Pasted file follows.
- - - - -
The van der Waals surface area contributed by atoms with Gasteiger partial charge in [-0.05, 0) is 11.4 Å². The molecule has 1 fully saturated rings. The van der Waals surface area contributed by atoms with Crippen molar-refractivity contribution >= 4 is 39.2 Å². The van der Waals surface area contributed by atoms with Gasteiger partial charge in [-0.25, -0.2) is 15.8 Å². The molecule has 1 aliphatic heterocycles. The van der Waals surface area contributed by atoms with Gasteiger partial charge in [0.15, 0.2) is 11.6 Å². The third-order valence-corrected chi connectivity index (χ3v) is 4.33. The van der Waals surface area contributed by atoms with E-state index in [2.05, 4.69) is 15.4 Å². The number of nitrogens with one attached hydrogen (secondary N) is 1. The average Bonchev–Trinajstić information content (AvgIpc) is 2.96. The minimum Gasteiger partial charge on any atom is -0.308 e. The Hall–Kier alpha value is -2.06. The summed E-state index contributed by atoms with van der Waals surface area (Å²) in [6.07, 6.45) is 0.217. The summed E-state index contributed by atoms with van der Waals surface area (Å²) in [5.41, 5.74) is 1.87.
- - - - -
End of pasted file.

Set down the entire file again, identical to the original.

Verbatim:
The van der Waals surface area contributed by atoms with Gasteiger partial charge in [-0.05, 0) is 11.4 Å². The molecule has 1 fully saturated rings. The van der Waals surface area contributed by atoms with Crippen molar-refractivity contribution >= 4 is 39.2 Å². The van der Waals surface area contributed by atoms with Gasteiger partial charge in [-0.25, -0.2) is 15.8 Å². The molecule has 1 aliphatic heterocycles. The van der Waals surface area contributed by atoms with Gasteiger partial charge in [0.15, 0.2) is 11.6 Å². The third-order valence-corrected chi connectivity index (χ3v) is 4.33. The van der Waals surface area contributed by atoms with E-state index in [2.05, 4.69) is 15.4 Å². The number of nitrogens with one attached hydrogen (secondary N) is 1. The average Bonchev–Trinajstić information content (AvgIpc) is 2.96. The minimum Gasteiger partial charge on any atom is -0.308 e. The Hall–Kier alpha value is -2.06. The summed E-state index contributed by atoms with van der Waals surface area (Å²) in [6.07, 6.45) is 0.217. The summed E-state index contributed by atoms with van der Waals surface area (Å²) in [5.41, 5.74) is 1.87.